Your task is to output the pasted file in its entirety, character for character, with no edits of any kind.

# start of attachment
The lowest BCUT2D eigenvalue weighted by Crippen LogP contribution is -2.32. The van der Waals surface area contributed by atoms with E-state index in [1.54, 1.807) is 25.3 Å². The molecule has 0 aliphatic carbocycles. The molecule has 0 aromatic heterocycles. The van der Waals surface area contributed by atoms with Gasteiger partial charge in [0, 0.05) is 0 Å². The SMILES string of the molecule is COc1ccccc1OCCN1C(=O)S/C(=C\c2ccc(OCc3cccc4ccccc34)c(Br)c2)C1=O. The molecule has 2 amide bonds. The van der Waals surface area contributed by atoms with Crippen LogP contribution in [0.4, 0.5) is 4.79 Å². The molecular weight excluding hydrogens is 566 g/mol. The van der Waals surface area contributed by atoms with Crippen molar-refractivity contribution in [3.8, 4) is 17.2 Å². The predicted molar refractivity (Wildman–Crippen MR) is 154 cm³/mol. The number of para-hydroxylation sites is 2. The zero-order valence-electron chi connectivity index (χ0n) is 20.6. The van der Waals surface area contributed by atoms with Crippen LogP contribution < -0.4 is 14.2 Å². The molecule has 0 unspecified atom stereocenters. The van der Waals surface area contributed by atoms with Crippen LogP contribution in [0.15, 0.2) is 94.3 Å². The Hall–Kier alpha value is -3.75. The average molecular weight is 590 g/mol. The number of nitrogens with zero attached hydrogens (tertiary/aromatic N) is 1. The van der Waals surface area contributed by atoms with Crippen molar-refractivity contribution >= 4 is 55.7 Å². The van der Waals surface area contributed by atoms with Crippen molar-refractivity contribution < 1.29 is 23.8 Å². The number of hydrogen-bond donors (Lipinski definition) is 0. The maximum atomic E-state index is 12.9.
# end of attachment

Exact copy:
The lowest BCUT2D eigenvalue weighted by Crippen LogP contribution is -2.32. The van der Waals surface area contributed by atoms with E-state index in [1.54, 1.807) is 25.3 Å². The molecule has 0 aliphatic carbocycles. The molecule has 0 aromatic heterocycles. The van der Waals surface area contributed by atoms with Gasteiger partial charge in [0, 0.05) is 0 Å². The SMILES string of the molecule is COc1ccccc1OCCN1C(=O)S/C(=C\c2ccc(OCc3cccc4ccccc34)c(Br)c2)C1=O. The molecule has 2 amide bonds. The van der Waals surface area contributed by atoms with Crippen LogP contribution in [0.4, 0.5) is 4.79 Å². The molecular weight excluding hydrogens is 566 g/mol. The van der Waals surface area contributed by atoms with Crippen molar-refractivity contribution in [3.8, 4) is 17.2 Å². The predicted molar refractivity (Wildman–Crippen MR) is 154 cm³/mol. The number of para-hydroxylation sites is 2. The zero-order valence-electron chi connectivity index (χ0n) is 20.6. The van der Waals surface area contributed by atoms with Crippen LogP contribution < -0.4 is 14.2 Å². The molecule has 0 unspecified atom stereocenters. The van der Waals surface area contributed by atoms with Crippen LogP contribution in [0.15, 0.2) is 94.3 Å². The Hall–Kier alpha value is -3.75. The average molecular weight is 590 g/mol. The number of nitrogens with zero attached hydrogens (tertiary/aromatic N) is 1. The van der Waals surface area contributed by atoms with Crippen molar-refractivity contribution >= 4 is 55.7 Å². The van der Waals surface area contributed by atoms with Crippen molar-refractivity contribution < 1.29 is 23.8 Å². The number of hydrogen-bond donors (Lipinski definition) is 0. The maximum atomic E-state index is 12.9.